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I'm trying to importance sample the Cook Torrance BRDF for my path tracer but I'm not sure about the part where you have to change the sample from one coordinate frame to another.

This resource states that

the strategy is to importance sample the distribution term to get a microfacet normal, and then transform everything from all vectors relative to the normal to relative to the origin.

This blog doesn't mention any coordinate frame change.

This answer uses one with the TransformToWorld function but doesn't explain why.

I'm left confused as to when we need to change the coordinates of the sampled direction and more importantly, why it has to be done.

This article from GPU Gems even writes about a "specular coordinate frame":

Here, phis and thetas are the spherical coordinates of the sample direction in a coordinate frame where the specular direction is the z-axis

What is this specular coordinate frame? Where does it come from? Is it different from the coordinate frame handled by the TransformToWorld function of this answer? Is it specific to the Phong BRDF?

Why do we need such a coordinate change?

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The importance sampling methods for the two reflection models you mentioned are different - they pretty much reflect their definition.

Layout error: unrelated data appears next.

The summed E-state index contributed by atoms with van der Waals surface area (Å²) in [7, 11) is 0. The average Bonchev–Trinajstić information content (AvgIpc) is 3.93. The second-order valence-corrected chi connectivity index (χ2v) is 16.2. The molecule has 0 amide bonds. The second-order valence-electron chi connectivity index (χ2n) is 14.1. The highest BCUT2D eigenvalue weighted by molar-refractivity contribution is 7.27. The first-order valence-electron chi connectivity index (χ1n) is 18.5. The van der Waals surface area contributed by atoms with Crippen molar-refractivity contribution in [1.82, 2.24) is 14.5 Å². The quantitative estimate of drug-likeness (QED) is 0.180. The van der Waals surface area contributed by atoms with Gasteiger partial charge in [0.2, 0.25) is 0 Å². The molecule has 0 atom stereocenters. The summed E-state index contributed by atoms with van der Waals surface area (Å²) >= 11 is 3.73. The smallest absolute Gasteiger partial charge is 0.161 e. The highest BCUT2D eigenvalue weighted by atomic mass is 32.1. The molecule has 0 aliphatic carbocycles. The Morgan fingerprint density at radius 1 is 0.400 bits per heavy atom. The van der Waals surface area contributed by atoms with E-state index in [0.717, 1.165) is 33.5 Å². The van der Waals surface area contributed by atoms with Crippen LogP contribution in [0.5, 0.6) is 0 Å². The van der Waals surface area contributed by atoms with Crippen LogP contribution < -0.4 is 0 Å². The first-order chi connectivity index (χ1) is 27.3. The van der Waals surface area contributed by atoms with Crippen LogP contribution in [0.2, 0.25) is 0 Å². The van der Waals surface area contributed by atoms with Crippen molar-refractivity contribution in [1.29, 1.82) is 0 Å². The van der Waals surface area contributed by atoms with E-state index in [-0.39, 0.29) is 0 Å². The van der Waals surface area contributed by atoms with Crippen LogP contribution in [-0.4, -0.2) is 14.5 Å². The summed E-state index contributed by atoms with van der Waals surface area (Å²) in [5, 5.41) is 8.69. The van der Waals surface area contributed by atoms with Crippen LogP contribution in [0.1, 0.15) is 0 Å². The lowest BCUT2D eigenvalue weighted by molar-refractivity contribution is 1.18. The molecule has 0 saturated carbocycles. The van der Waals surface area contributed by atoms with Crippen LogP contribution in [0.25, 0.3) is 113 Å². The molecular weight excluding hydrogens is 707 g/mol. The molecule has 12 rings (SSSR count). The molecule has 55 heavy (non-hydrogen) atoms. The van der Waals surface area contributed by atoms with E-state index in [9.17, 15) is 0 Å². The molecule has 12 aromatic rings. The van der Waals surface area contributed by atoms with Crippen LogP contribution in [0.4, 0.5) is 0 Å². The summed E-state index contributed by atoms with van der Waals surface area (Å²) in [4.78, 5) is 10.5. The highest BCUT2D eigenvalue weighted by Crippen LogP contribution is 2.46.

Cook-Torrance model describes the surface as a collection of microscopic mirror-like facets. The width of the reflection lobe depends on how much the orientation of the facets varies relative to the surface normal. This is what the microfacet normal distribution function (NDF) represents. So importance sampling is based on generating a microfacet normal according to the NDF. Again, relative to the surface normal. So it has to be transformed to the world coordinate frame, that is what TransformToWorld does.

Phong model instead uses a cosine fallof around the specular reflection. So it can be importance-sampled by choosing a zenith angle proportional to the cosine fallof and a uniform azimuth, relative to the reflected direction. And then again must be transformed to the world coordinate frame.

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